Raising Kids to Love Exercise – The New York Times

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As someone who came of age during the late 1990s, when the cultural messages around the female body were demented, and Britney Spears’s bronzed abdomen was considered an attainable and appropriate goal, playing sports was one of the few things that allowed me to feel good about myself. Sports made me feel capable and strong, rather than ornamental. I might not have looked the way I wanted to in those stupidly low-slung jeans, but I could run my heart out on the field hockey pitch and lose myself in the camaraderie of my teammates on the long bus rides back from away games.
My field hockey team was not good! But our losing record did not detract from my overall enjoyment of the activity. In fact, the low stakes might have increased my enjoyment — in the past 20 to 30 years, youth sports have become more competitive and more time consuming. Experts are concerned that children are risking injury from overtraining and specializing in a single sport at ever younger ages, according to reporting by Roni Caryn Rabin in The Times. Research has shown that there are additional risks to specializing and intense training, which include psychological stress and quitting sports entirely.
I have two daughters, and despite my best attempts to run a body positive home, I can already tell that my older daughter, who is in third grade, is getting messages from the outside world about how she is supposed to look. My hope is that exercise can provide a counter message about what her body can do. There is ample evidence that playing sports is correlated with a host of psychological benefits for children of all genders, including higher self-worth and body image for girls.
But I’m not naïve; I know that my girls may also be told that exercise is important because it’s an avenue for weight loss, not because it’s an opportunity for joy, strength or friendship. So how do I encourage my children to be active, without making it an area of stress, or a chore? I asked two experts on kids and health for their tips.
Don’t force it. If you push your kid into a sport they really don’t want to do, it’s not going to stick. People (children included) feel motivated to do something when they have control, when they can feel like they’re a part of something, and when they can feel successful, said Matthew Myrvik, a clinical sports psychologist and an associate professor at The Medical College of Wisconsin. “Where you start is you give them control,” he said — which is to say, give them several different kinds of activities to choose from.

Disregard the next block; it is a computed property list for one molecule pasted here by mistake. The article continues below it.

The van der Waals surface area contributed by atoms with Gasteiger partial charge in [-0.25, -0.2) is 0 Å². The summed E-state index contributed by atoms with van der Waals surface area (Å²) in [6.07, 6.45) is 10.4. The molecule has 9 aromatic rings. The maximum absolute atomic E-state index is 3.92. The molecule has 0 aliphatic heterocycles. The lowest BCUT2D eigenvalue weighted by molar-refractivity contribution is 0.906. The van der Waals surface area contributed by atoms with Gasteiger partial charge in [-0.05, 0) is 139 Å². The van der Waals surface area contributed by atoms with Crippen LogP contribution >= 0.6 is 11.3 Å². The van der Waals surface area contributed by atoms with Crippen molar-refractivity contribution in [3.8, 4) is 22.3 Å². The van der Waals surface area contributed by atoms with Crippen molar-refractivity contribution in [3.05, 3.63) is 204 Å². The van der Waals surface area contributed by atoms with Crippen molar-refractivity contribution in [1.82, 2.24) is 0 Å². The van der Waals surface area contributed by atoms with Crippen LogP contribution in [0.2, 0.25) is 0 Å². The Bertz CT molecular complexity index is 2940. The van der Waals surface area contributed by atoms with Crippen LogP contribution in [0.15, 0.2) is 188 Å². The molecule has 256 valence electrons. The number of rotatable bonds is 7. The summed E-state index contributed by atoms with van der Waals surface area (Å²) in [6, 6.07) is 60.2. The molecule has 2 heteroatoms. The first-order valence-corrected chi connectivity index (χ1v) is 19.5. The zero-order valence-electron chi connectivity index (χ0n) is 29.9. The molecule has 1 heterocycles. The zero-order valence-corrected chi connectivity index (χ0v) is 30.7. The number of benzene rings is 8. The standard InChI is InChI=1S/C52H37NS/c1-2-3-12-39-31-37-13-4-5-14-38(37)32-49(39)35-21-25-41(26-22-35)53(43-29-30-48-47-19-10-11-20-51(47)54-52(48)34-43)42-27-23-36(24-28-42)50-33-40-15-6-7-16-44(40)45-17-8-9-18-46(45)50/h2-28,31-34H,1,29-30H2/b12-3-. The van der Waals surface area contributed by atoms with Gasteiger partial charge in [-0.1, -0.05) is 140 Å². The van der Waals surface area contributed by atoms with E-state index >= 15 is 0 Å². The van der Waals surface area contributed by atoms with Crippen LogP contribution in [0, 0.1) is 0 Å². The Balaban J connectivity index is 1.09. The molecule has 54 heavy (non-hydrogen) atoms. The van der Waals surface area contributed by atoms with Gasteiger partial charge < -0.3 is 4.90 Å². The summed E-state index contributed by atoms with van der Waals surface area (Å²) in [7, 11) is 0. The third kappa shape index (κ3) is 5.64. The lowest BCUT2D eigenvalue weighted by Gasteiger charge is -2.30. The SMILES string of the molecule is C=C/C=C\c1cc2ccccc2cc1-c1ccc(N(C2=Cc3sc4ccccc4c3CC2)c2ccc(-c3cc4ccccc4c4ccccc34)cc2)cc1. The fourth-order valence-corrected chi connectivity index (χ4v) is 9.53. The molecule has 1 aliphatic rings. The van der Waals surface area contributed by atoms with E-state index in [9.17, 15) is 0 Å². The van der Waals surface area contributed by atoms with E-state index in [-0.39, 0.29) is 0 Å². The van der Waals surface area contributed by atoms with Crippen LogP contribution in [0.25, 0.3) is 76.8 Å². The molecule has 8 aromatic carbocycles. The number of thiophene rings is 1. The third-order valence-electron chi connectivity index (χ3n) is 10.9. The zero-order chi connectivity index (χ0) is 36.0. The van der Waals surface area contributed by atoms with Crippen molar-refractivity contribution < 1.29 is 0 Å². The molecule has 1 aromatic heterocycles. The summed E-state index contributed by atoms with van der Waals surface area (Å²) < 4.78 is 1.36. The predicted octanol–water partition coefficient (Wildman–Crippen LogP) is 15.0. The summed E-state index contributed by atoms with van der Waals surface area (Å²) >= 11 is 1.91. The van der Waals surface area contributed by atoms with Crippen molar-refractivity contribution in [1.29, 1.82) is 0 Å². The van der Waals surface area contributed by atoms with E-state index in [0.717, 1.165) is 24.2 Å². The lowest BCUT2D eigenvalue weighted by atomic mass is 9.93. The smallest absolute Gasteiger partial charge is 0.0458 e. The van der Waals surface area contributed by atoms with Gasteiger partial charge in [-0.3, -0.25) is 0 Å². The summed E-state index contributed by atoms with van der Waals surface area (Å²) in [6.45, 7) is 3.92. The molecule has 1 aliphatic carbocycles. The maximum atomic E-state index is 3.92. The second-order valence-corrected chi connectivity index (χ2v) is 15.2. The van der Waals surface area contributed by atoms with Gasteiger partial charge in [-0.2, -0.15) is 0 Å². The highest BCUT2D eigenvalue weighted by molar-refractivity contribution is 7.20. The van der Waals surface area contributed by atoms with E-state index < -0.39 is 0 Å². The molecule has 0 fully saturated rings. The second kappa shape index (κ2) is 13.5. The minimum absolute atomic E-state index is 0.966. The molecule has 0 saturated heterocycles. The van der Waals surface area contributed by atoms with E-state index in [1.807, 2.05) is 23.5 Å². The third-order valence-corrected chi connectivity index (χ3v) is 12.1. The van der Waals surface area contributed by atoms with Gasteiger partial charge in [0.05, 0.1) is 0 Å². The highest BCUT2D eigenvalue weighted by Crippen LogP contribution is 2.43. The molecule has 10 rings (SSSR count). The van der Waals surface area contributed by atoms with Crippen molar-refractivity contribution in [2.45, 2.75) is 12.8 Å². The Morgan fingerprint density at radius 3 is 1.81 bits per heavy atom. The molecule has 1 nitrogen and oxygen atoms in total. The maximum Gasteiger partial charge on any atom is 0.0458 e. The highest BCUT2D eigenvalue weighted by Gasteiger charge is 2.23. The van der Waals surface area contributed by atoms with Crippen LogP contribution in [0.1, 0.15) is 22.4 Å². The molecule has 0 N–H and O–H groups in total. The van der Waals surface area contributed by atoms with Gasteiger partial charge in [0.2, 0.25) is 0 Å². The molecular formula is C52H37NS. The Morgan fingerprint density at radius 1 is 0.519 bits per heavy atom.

For a child who isn’t excited about team sports like soccer or basketball, you can offer skateboarding or yoga, which are physical activities that they can master on their own. “If you have a kid who is more cerebral or into science, taking a nature walk and identifying different plants or birds, or taking a bike ride through a beautiful setting,” can keep activity joyful, said Christy Harrison, a registered dietitian and host of the podcast “Food Psych.”
If you try to force particular activities on your kids, it may backfire, Ms. Harrison said. “A lot of adults who are healing from disordered relationships with their bodies were pushed into adult type activities that made them hate exercise; it made them feel like they were being punished,” she said.
Praise effort, not outcome. As children reach adolescence, they tend to drop out of sports entirely if they are not highly competitive, according to a 2019 policy statement from the American Academy of Pediatrics. Teach your kids that especially in team sports, they cannot control the outcome of the game, Dr. Myrvik said. What they can control is how hard they try. After a game, whether your kid wins or loses, praise the process, saying something like: “I love how many shots you took today,” or “It’s great to see you out there having fun with your friends.”
Make it a family activity. Kids are smart, and they will notice the mirthless way that some adults view exercise — going out for a jog that feels like checking off a box or doing some mandatory drudgery, Ms. Harrison said.
So try to find activities you can do as a family together that are joyful, and that get your bodies moving. Dr. Myrvik said his children look forward to their family dance parties (and also use them as a tactic to delay bedtime). During the pandemic, we started taking family hikes and doing Cosmic Kids yoga together, both of which we are continuing even as group sports open up again.
As soon as I heard about a local rec soccer league that was enrolling for the spring, I encouraged my older daughter to join. I said we could practice together, since I played soccer from kindergarten through high school. She scoffed, and said she wasn’t interested. Then, a week after the rec league began, her best friend was telling her about how much fun she was having at soccer, and my daughter begged me to get her in the league. She ended up loving the experience, and wants to do it again in the fall.
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